For occupations, there was a .2 percent increment yearly, but still shows that in management, business, science, and art occupations, there is still a wide gap between the total population at 36.1 percent for the year 2012 and 16.6 percent for Mexican Americans.
For professional, scientific, and management and administrative and waste management services, there is a close correlation between the percentage represented by the total population and Mexican Americans.
There is hope at the end of the tunnel. College and university enrollment has been trending higher for Mexican Americans. Unfortunately, the percentage of students with graduate degrees stayed the same for the years 2010 and 2011, but rose a small amount in 2012. Percentages showing students with BA and AA degrees trended higher—an encouraging sign. Occupations still showed a wide margin between the total population and Mexican Americans. The Mexican American population showed a small increase in professional, scientific, and management and administrative and waste management employment while the total population showed a small but steady increase in this area.
Employment & Job News 2014: US Employers Hire 321,000 Employees in November; Latino Unemployment Drops Slightly
U.S. employers hired 321,000 people in November, the latest sign of steady growth and health job gains. The latest job figures mean 2014 is on track to be the strongest year for hiring since 1999, and 10 million jobs were lost during the financial crisis in 2008.
More jobs, 44,000, were added in September and October than had previously been estimated. The Department of Labor said the unemployment rate remained at a six-year low of 5.8 percent.
Economy analysts say job gains will accelerate improvement in the labor market as more industries participate in the recovery. The Labor Department measured a 69.7 percent rate increase in its Diffusion index which measures industry payrolls…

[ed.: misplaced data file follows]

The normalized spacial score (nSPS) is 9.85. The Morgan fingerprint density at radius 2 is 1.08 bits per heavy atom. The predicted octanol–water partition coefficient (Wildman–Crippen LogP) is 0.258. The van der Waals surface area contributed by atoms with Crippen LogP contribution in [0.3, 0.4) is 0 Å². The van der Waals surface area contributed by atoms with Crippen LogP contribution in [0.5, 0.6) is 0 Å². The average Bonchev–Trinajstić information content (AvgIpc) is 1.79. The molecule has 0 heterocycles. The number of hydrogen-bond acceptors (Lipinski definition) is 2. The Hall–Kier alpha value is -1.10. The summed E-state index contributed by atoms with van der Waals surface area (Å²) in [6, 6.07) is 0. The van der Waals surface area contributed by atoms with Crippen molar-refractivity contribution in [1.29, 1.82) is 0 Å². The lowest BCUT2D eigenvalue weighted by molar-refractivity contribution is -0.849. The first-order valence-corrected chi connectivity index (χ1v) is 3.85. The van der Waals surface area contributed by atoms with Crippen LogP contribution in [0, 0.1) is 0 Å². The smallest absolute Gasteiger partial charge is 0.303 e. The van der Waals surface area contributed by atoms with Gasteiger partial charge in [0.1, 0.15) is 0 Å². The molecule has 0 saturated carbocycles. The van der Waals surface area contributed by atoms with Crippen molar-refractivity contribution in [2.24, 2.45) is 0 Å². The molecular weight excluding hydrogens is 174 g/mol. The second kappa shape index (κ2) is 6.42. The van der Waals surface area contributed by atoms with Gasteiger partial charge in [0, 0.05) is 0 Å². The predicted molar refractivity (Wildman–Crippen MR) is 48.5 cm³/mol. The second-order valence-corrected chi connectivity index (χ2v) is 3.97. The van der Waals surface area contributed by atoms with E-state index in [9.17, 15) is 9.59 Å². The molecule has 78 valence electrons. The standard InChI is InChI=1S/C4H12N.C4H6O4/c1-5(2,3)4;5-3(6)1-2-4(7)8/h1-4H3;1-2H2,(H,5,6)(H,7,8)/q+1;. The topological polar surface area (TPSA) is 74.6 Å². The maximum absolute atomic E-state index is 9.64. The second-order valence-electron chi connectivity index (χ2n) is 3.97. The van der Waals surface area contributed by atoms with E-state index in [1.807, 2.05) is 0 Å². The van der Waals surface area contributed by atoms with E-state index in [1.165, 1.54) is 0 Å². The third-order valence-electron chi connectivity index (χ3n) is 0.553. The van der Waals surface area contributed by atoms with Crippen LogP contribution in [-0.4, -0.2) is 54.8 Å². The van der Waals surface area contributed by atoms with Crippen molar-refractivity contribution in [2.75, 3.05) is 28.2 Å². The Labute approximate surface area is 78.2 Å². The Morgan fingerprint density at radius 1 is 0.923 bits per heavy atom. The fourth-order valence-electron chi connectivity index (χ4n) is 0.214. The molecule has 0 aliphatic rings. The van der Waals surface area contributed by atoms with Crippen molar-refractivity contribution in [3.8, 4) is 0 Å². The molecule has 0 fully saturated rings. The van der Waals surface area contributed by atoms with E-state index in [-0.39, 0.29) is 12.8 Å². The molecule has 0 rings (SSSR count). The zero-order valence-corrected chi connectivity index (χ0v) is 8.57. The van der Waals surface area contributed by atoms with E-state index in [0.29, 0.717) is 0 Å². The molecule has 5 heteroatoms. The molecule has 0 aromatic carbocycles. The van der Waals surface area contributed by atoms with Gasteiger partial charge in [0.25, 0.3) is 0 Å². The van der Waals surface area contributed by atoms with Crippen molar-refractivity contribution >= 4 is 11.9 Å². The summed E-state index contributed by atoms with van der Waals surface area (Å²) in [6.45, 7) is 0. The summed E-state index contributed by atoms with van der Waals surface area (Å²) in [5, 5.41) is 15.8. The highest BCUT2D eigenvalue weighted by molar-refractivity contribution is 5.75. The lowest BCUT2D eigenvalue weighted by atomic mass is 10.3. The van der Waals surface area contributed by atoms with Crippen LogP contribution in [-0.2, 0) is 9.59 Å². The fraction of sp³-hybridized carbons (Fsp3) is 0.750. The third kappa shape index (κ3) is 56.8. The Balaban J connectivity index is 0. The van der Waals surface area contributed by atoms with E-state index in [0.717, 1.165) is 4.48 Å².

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By Humberto Gutierrez
Edited by Kristen House
The latest figures from the 2013 American Community Survey show progress in the wide gap between the total US professional population and Mexican Americans:
College enrollment for the total population has decreased from the years 2012 to 2013 by 463,000 according the Census Bureau as stated in their Sept. 24, 2014 press release.
For Mexican Americans, there was also an enrollment decrease, but not as pronounced. Mexican American enrollment dropped by only .1% whereas for the total population, there was a .5% drop in college enrollment.
Educational attainment for the general population has risen by .3% from the years 2012 to 2013. For Mexican Americans, it has decreased by .1%
Earned bachelor’s degrees for the general population have risen by .2% and a bit more for Mexican Americans at .3%
Associate degrees and/or some college has shown little change across the board.
Unfortunately, only 2.8% of Mexican Americans and 1.5% of foreign-born Mexican Americans completed a graduate or professional degree in 2013. This is an extremely low percentage because the total population completion of a graduate or professional degree in 2013 was 11.2%. Why are Mexicans and native-born Mexicans not obtaining their graduate degrees? While only 7.3% of Mexican Americans have B.A. degrees, many are settling for associate degrees—21.8% of Mexican Americans and 12.1% of foreign-born Mexican Americans are ending their academic careers upon achieving these two-year degrees, according to the 2013 data.